Court Nominees Face Ideology Issue : Approval Likely but Conservatism to Be Closely Examined

Times Staff Writers

Senate Democrats appear certain to focus on ideology in hearings on the Supreme Court nominations of Justice William H. Rehnquist and Judge Antonin Scalia, but they concede that confirmation appears likely--although not by the end of next month, the Administration's goal.

Aides to several Democrats on the Senate Judiciary Committee, which will conduct the hearings, predicted that the strong conservative bent of both men will be closely examined, despite expectations that Republicans will object on the grounds that the President has the right to nominate persons who share his views on the law.

Within 'Mainstream'

"We expect there'll be some concern within the committee over whether these nominees have views within the constitutional mainstream," said one aide, who spoke on the condition that he not be identified. "Most people believe the President should get his choice, as far as basic philosophy goes. But, if someone doesn't have constitutional values within a certain consensus, then the Senate committee has a role to play."

An aide to another Democratic member said: "We're going to be looking at where they stand--whether they're beyond the mainstream of American jurisprudence." But such an examination, he acknowledged, is likely to be "abstract--not a conflict-of-interest matter that gets the juices flowing."

Nevertheless, one Democratic member of the committee, Illinois Sen. Paul Simon, described President Reagan's elevation of Rehnquist, the court's most conservative member, to chief justice as "a safe decision" and acknowledged that "in all likelihood" he will be approved by the committee and the full Senate.

Praise for Nominees

Elated by wide praise for both nominees' legal scholarship and competence, a Justice Department spokesman said he thought the paper work required to begin confirmation proceedings will be submitted to the committee by Friday.

"You can be sure the FBI checks will be done in a hurry," said Patrick S. Korten, the department's deputy director of public affairs. Both nominees underwent FBI investigations when they were put on the bench--Rehnquist in 1971 and Scalia in 1982, when Reagan appointed him to the U.S. Circuit Court of Appeals here.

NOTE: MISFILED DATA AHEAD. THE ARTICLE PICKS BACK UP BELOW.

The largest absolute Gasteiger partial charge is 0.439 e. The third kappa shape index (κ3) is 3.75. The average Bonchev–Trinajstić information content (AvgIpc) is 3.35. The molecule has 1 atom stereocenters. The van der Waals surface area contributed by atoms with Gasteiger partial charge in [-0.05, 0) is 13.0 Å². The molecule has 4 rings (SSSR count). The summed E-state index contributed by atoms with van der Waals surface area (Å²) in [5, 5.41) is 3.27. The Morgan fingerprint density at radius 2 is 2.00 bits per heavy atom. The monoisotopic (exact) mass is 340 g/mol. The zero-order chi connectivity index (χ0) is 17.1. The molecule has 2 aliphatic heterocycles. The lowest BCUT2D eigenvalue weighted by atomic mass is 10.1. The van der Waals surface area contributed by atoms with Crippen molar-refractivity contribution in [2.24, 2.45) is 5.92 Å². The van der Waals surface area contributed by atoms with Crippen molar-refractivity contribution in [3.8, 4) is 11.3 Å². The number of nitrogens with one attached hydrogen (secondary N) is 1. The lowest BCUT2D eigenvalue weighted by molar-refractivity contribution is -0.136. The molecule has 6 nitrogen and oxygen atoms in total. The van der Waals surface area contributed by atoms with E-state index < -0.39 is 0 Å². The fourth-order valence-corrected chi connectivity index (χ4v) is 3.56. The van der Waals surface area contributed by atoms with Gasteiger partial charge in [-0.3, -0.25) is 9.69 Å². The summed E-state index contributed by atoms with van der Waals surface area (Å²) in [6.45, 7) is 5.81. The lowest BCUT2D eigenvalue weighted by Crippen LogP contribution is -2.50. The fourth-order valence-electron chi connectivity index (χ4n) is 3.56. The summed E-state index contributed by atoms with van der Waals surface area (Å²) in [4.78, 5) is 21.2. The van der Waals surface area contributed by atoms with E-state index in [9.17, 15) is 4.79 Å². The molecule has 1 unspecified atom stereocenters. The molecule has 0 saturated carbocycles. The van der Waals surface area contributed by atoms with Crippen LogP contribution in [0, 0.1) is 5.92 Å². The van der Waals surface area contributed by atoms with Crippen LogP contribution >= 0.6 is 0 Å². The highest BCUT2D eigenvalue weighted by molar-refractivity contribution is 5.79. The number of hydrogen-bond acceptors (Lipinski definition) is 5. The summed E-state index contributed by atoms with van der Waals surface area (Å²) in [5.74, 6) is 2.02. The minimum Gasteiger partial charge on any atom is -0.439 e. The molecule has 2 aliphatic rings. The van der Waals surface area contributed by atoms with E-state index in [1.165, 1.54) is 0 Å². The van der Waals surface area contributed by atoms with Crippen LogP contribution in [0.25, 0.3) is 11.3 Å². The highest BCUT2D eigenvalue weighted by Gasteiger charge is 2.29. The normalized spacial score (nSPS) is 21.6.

Timing of any Senate action is important because Chief Justice Warren E. Burger's resignation is effective on July 10, and the nominations conceivably could get caught up in the politics of an election year.

The Senate is expected to begin its Independence Day recess next week, returning on July 14. It then has scheduled an Aug. 15 to Sept. 8 summer recess.

Fielding's Role

Meanwhile, details emerged Wednesday of the role played by former White House counsel Fred F. Fielding in arranging a May 27 meeting with Reagan for Burger, in which the chief justice related his desire to retire. In addition, sources said, Fielding and Burger themselves met for several hours on May 24, apparently to discuss the matter.

"I can assure you I was not sent as an emissary by the White House," Fielding said Wednesday. He said that Burger had called him at his law firm on May 22, asked him to arrange a meeting with Reagan and said he wanted to discuss the bicentennial of the U.S. Constitution. In announcing his retirement Tuesday, Burger said he wanted to devote full time to serving as chairman of the commission for that celebration.

After the session with Reagan had been arranged, Fielding said, Burger invited him to his home on May 24. However, Fielding would not disclose what the two men discussed at that meeting. Their contacts go back to the Administration of Richard M. Nixon, when Fielding was deputy White House counsel and Burger was appointed chief justice.

When asked if the May 24 session was soul-searching, Fielding responded: "You'll have to characterize it."

Question About Timing

Burger, at the White House announcement Tuesday, brushed aside a question as to whether his retirement was timed to allow Reagan to appoint his successor. "If that had been my desire, I had quite a bit of time to wait here," he noted.

Although senators and their aides said that they expected eventual confirmation, spokesman for civil rights and liberal organizations expressed concern over the Rehnquist and Scalia nominations and over how thoroughly they would be examined.

Julius L. Chambers, director of the NAACP Legal Defense Fund, said the organization is "extremely concerned" over the implications of the nominations for civil rights groups. He asserted that Rehnquist had shown "implacable hostility" to advancing the civil rights of minorities and women and that Scalia holds "extremely conservative" views.

No 'Rush to Judgment'

And Anthony T. Podesta, president of the liberal lobbying group People for the American Way, cautioned that the Senate "must not rush to judgment on nominees at any level within the federal judiciary, but most particularly at the highest level."

Meanwhile, White House and Justice Department sources said that Judge Robert H. Bork of the U.S. Court of Appeals here--who had been considered the front runner for any Supreme Court vacancy--heads the list of possibilities if another opening should occur before Reagan leaves office.

One source said that Bork had been told this on Tuesday, but Bork would not comment Wednesday.

Staff writer Eleanor Clift contributed to this story.

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